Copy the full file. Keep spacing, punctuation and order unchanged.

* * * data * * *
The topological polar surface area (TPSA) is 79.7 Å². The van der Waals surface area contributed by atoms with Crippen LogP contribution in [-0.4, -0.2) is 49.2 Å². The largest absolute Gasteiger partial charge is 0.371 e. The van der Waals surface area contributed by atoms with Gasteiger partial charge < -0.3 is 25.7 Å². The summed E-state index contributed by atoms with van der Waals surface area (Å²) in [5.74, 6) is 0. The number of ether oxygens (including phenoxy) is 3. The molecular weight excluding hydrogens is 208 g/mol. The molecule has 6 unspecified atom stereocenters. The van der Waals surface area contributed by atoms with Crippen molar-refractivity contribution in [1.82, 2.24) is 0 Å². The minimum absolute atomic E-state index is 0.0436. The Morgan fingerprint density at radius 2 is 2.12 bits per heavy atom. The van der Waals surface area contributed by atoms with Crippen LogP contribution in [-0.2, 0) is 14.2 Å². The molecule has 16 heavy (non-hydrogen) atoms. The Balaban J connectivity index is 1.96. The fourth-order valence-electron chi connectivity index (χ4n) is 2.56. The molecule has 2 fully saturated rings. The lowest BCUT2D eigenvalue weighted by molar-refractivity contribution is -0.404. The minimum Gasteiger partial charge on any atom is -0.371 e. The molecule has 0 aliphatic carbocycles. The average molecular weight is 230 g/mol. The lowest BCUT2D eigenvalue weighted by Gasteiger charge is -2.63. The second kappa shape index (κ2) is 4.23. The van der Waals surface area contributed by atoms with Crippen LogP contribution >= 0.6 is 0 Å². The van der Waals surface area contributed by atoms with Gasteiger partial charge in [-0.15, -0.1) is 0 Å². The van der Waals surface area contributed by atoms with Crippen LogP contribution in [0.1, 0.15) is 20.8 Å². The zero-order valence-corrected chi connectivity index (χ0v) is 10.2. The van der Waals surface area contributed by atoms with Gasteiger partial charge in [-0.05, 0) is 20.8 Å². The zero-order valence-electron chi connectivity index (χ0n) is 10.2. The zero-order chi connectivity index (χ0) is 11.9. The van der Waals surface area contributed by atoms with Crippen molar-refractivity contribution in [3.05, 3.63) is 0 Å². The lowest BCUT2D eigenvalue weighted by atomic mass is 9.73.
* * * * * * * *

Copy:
The topological polar surface area (TPSA) is 79.7 Å². The van der Waals surface area contributed by atoms with Crippen LogP contribution in [-0.4, -0.2) is 49.2 Å². The largest absolute Gasteiger partial charge is 0.371 e. The van der Waals surface area contributed by atoms with Gasteiger partial charge < -0.3 is 25.7 Å². The summed E-state index contributed by atoms with van der Waals surface area (Å²) in [5.74, 6) is 0. The number of ether oxygens (including phenoxy) is 3. The molecular weight excluding hydrogens is 208 g/mol. The molecule has 6 unspecified atom stereocenters. The van der Waals surface area contributed by atoms with Crippen molar-refractivity contribution in [1.82, 2.24) is 0 Å². The minimum absolute atomic E-state index is 0.0436. The Morgan fingerprint density at radius 2 is 2.12 bits per heavy atom. The van der Waals surface area contributed by atoms with Crippen LogP contribution in [-0.2, 0) is 14.2 Å². The molecule has 16 heavy (non-hydrogen) atoms. The Balaban J connectivity index is 1.96. The fourth-order valence-electron chi connectivity index (χ4n) is 2.56. The molecule has 2 fully saturated rings. The lowest BCUT2D eigenvalue weighted by molar-refractivity contribution is -0.404. The minimum Gasteiger partial charge on any atom is -0.371 e. The molecule has 0 aliphatic carbocycles. The average molecular weight is 230 g/mol. The lowest BCUT2D eigenvalue weighted by Gasteiger charge is -2.63. The second kappa shape index (κ2) is 4.23. The van der Waals surface area contributed by atoms with Crippen LogP contribution >= 0.6 is 0 Å². The van der Waals surface area contributed by atoms with Gasteiger partial charge in [-0.15, -0.1) is 0 Å². The van der Waals surface area contributed by atoms with Crippen LogP contribution in [0.1, 0.15) is 20.8 Å². The zero-order valence-corrected chi connectivity index (χ0v) is 10.2. The van der Waals surface area contributed by atoms with Gasteiger partial charge in [-0.05, 0) is 20.8 Å². The zero-order valence-electron chi connectivity index (χ0n) is 10.2. The zero-order chi connectivity index (χ0) is 11.9. The van der Waals surface area contributed by atoms with Crippen molar-refractivity contribution in [3.05, 3.63) is 0 Å². The lowest BCUT2D eigenvalue weighted by atomic mass is 9.73.